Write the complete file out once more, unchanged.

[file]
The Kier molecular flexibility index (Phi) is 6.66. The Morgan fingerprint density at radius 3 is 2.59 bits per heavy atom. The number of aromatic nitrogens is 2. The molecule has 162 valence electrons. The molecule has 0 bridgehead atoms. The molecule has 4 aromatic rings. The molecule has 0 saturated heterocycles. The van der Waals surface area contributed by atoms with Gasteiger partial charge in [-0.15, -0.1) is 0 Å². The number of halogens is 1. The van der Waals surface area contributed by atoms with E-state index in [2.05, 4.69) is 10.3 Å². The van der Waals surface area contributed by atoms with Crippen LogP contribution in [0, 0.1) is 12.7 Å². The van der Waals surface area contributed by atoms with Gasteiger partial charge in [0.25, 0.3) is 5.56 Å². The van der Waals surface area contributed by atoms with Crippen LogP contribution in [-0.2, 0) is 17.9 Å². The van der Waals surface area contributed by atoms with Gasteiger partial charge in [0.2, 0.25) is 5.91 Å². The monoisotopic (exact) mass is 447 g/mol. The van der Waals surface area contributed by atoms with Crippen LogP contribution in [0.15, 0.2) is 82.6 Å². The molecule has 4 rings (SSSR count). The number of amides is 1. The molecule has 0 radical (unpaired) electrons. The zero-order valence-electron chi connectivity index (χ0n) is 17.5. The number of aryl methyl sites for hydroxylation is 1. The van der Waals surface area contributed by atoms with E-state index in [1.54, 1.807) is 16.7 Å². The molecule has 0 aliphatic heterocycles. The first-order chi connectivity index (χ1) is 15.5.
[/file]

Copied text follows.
The Kier molecular flexibility index (Phi) is 6.66. The Morgan fingerprint density at radius 3 is 2.59 bits per heavy atom. The number of aromatic nitrogens is 2. The molecule has 162 valence electrons. The molecule has 0 bridgehead atoms. The molecule has 4 aromatic rings. The molecule has 0 saturated heterocycles. The van der Waals surface area contributed by atoms with Gasteiger partial charge in [-0.15, -0.1) is 0 Å². The number of halogens is 1. The van der Waals surface area contributed by atoms with E-state index in [2.05, 4.69) is 10.3 Å². The van der Waals surface area contributed by atoms with Crippen LogP contribution in [0, 0.1) is 12.7 Å². The van der Waals surface area contributed by atoms with Gasteiger partial charge in [0.25, 0.3) is 5.56 Å². The van der Waals surface area contributed by atoms with Crippen LogP contribution in [-0.2, 0) is 17.9 Å². The van der Waals surface area contributed by atoms with Gasteiger partial charge in [0.2, 0.25) is 5.91 Å². The monoisotopic (exact) mass is 447 g/mol. The van der Waals surface area contributed by atoms with Crippen LogP contribution in [0.15, 0.2) is 82.6 Å². The molecule has 4 rings (SSSR count). The number of amides is 1. The molecule has 0 radical (unpaired) electrons. The zero-order valence-electron chi connectivity index (χ0n) is 17.5. The number of aryl methyl sites for hydroxylation is 1. The van der Waals surface area contributed by atoms with E-state index in [1.54, 1.807) is 16.7 Å². The molecule has 0 aliphatic heterocycles. The first-order chi connectivity index (χ1) is 15.5.